Giants Can Claim They're Making Progress, but the Numbers Tell Another Story
Before the season, Giants president John Mara was asked a simple question: What does he needs to see to feel good about the direction of the franchise.
“We need to win some games,” he said. “I want to feel like at the end of the season, we’re moving in the right direction. I’m not going to say it has to be a minimum number of games that we have to win, or we have to make the playoffs. I want to feel when I’m walking off the field after the last game of the season, whenever that is, that this franchise is headed in the right direction.”
Whatever it is the Giants have been doing of late, Mara certainly can’t be feeling good about what he’s seen.
The Giants, for the second game in a row, were outwitted by a struggling opponent who suddenly found the cure for their struggles against Mara’s Giants.
Although head coach Pat Shurmur insists they’re getting close, the reality is they’re not as close as they think.
Simply put, the Giants are heading in the wrong direction, and there’s only so much blame that can be placed on the youth movement and the injuries that have been among the main storylines this season.
The Giants, who have now lost seven in a row after the 19-14 defeat to the Bears, currently have two wins on the season with five games remaining —two against the Eagles, one (next week) against the Packers), one against Washington and one against Miami.
That means with a maximum of two more losses, the Giant will match their 2018-win total of five games. After not winning in October or November -- their last victory came Sept. 29 against the Redskins -- there is no reason to believe they are going to win three in December.
Mara probably envisioned the Giants building off their last five games of 2018. Although they were 2-3 during the final stretch last season, the offense averaged 26.4 points per game—an increase of about five points per game from earlier in the season -- and 366.6 yards offense versus the 351.2 yards per game from the first 11 games.
Now? The Giants failed to accumulate 300 net yards in six of their last seven games, including their last three. They’ve averaged 19.7 points and 315 yards offense in their first 11 games.
That’s. Not. Progress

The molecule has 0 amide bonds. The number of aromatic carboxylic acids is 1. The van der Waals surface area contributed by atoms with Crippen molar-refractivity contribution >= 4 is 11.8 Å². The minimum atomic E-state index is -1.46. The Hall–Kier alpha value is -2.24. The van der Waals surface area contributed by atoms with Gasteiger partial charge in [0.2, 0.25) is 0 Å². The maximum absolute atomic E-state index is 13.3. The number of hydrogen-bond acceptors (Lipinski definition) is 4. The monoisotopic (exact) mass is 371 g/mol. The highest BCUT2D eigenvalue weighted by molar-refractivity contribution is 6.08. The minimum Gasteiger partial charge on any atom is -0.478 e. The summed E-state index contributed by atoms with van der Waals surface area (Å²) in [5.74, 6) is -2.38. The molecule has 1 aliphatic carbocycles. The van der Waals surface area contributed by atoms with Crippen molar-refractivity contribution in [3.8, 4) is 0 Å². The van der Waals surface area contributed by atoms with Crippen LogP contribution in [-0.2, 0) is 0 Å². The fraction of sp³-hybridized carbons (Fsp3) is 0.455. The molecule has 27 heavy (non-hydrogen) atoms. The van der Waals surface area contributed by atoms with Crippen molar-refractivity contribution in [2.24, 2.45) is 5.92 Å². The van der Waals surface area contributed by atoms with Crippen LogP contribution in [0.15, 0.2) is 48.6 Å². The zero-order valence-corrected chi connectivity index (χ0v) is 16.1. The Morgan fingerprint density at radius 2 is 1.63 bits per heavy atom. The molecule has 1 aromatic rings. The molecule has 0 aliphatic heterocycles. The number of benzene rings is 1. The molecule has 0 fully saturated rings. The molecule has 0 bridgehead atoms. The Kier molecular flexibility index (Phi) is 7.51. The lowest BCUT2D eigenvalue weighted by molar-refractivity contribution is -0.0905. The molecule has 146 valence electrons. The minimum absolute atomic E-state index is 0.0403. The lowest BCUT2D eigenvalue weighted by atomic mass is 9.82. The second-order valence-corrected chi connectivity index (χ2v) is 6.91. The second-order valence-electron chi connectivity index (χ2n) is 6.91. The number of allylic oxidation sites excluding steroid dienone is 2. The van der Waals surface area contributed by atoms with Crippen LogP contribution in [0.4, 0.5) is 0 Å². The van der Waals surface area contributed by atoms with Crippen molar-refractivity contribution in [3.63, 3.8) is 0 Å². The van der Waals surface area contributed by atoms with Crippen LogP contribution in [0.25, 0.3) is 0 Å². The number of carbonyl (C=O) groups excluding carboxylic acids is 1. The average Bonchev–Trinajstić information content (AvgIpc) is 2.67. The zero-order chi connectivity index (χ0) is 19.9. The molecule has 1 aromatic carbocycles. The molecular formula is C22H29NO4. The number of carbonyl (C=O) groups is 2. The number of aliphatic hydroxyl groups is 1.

And can we talk about Saquon Barkley? Out of his 17 rushing attempts in Chicago on Sunday, three went for negative yardage, giving him 18 such runs out of 118 attempts, or 15.2%, in which Barkley was stopped for negative yardage this season. In his dynamic rookie season of 2018, he had 34 negative plays out of 261 attempts or 12.1%.
That’s certainly not progress either.
It's the first time in their history -- the Giants have been in business since 1925 -- they have not won a game in October and November, the two months critical to shaping a team’s potential playoff hopes.
Want to talk about defense? Points-wise, the Giants are allowing opponents 28 points per game this year versus the 26 points per game last year. And yards-wise, they’ve averaged 377.4 yards allowed this year versus 371.4 last year—all totals that are still pretty bad any way you slice it.
And what about the coaching staff’s growth? How many more times do we need to see Barkley run straight ahead behind an offensive line that doesn’t get a good push up the middle before we look elsewhere for a reason behind his pedestrian 2019 performance?
How many more times must we see curious in-game decisions that seem to come up at least once a week?
And how many more struggling opponents do we need to see revived courtesy of the Giants, or how many in-game management issues do we need to see that this team right now is stuck in mud?
Are there some good things to come out of this season? Absolutely.
The individual play of quarterback Daniel Jones, receiver Darius Slayton, edge rusher Markus Golden, defensive lineman Dexter Lawrence II, and punter Riley Dixon are bright spots. Add the gunner play of Cody Core and Antonio Hamilton.
But football isn’t about individual performances; it’s about team showings, and not one Giants unit this year has shown itself to be consistent, which is most alarming.
The Giants players and coaches can spin this any way they want. They can say that there are bright spots that convince them they’re headed in the right direction. They can say they’re close, and they are indeed making progress, but the bottom line is they have won only two games.